Indian students will lag behind the students of developed countries, and within India, poor students will perform poorly compared to privileged students from richer families. The problem will not stop here. Students from rural areas will be in a greatly disadvantaged position in competing with urban students. The gap is too wide to overcome in the immediate future. Governments at the centre and in the states need to take urgent steps to put a brake on such perpetuating inequalities, between our students and communities on the one hand and in competition with students of developed countries on the other.
In South Asia, only 117 million children and youths under 25 had access to the internet while 768 million had no access during COVID-19 pandemic. Only 59 million school-age children under 17 and 57 million between 15-24 years old had access to the internet. The number of students without access were 449 million and 282 million respectively in the categories of school-age and youths. It means, around 9 in 19 children in South Asia and sub-Saharan Africa were not connected. The digital divide is alarming even globally. A total of 58 per cent school-age children from richest households have an internet connection at home compared to only 16 per cent from the poorest. The situation is similar to urban and rural areas. About 60 per cent school-age children even in urban areas do not have internet access at home compared to 75 per cent in rural areas.
Even before the mass disruption of education under lockdown in March, India had about six million out of school children, and 29 per cent of girls and boys used to drop out of school before completing the full cycle of elementary education, and often they were the most marginalized children. The closure of classes coupled with lack of access to the internet for online classes has made the situation worse. This largest mass disruption in education in modern history affected 1.6 billion children globally.
Before this pandemic, one in five school-age children was out of school globally, and even children in schools were not necessarily learning, with 617 million children and adolescents failing to reach minimum proficiency levels in reading and mathematics. To address these gaps, more than 90 per cent of the world's education ministries have adopted some type of remote learning policy, and stakeholders have sought to "reimagine education" by harnessing technology. However, lack of internet access has compelled 2.2 billion i.e. two-thirds under five population out of online classes.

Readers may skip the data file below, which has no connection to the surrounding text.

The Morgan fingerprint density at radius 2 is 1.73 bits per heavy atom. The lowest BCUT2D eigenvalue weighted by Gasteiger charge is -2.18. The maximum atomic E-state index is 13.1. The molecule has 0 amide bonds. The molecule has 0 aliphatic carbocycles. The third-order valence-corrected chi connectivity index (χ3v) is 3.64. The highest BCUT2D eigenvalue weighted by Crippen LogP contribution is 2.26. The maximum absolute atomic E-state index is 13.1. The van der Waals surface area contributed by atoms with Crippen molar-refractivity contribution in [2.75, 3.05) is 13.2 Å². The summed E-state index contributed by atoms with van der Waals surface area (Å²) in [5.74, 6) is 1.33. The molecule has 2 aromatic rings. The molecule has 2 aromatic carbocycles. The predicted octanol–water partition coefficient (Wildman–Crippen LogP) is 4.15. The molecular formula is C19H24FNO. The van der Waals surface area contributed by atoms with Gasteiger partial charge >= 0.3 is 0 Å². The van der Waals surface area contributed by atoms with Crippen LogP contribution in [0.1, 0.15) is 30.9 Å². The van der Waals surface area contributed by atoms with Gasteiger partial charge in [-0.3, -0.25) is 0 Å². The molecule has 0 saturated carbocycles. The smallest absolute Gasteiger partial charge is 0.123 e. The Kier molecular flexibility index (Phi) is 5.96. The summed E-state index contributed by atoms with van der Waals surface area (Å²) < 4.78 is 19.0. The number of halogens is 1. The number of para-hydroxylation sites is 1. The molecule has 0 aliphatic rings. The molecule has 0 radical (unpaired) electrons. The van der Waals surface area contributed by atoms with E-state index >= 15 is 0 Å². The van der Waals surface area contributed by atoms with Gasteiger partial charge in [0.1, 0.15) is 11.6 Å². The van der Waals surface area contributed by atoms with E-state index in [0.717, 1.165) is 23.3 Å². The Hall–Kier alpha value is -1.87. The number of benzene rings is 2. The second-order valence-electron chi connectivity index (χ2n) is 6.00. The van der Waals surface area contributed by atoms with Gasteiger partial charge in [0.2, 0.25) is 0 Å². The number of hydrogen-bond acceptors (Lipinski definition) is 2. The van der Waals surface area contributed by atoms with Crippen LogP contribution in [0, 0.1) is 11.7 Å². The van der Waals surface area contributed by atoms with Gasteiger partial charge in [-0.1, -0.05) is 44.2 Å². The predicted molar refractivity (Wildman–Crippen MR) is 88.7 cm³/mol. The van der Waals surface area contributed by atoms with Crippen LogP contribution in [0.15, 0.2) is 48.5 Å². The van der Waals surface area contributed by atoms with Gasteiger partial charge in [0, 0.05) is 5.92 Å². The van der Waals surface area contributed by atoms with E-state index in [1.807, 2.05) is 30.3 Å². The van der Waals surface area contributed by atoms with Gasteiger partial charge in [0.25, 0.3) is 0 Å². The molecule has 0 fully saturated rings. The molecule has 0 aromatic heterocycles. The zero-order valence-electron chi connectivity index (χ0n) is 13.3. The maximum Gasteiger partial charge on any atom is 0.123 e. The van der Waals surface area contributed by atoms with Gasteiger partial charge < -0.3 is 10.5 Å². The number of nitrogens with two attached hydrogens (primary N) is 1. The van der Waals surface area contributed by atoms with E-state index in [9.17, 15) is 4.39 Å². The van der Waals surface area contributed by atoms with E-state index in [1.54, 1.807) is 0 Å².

India is a lower-middle-income country, and the children of the countries of this category as a whole have a very low level of internet access, only 15 per cent under the age of 25, 19 per cent between 15-24 years, and 14 per cent between school-age 3-17 years. India boasts about its digital initiative but is far behind high-income countries where 87, 89, and 86 per cent of children in the respective age group have internet access. In South Asia, this percentage is only 13, 17, and 12 per cent respectively. The rural-urban divide in this region is also very high,9 per cent in rural areas compared to 22 per cent in urban areas.
It may be mentioned that India's internet penetration is about 50 per cent now, compared to 34.8 per cent in 2016. The quality of internet connection is also very poor in general and in rural areas in particular. Digital India initiative is leading to the great digital divide between rich and poor.
Views expressed are personal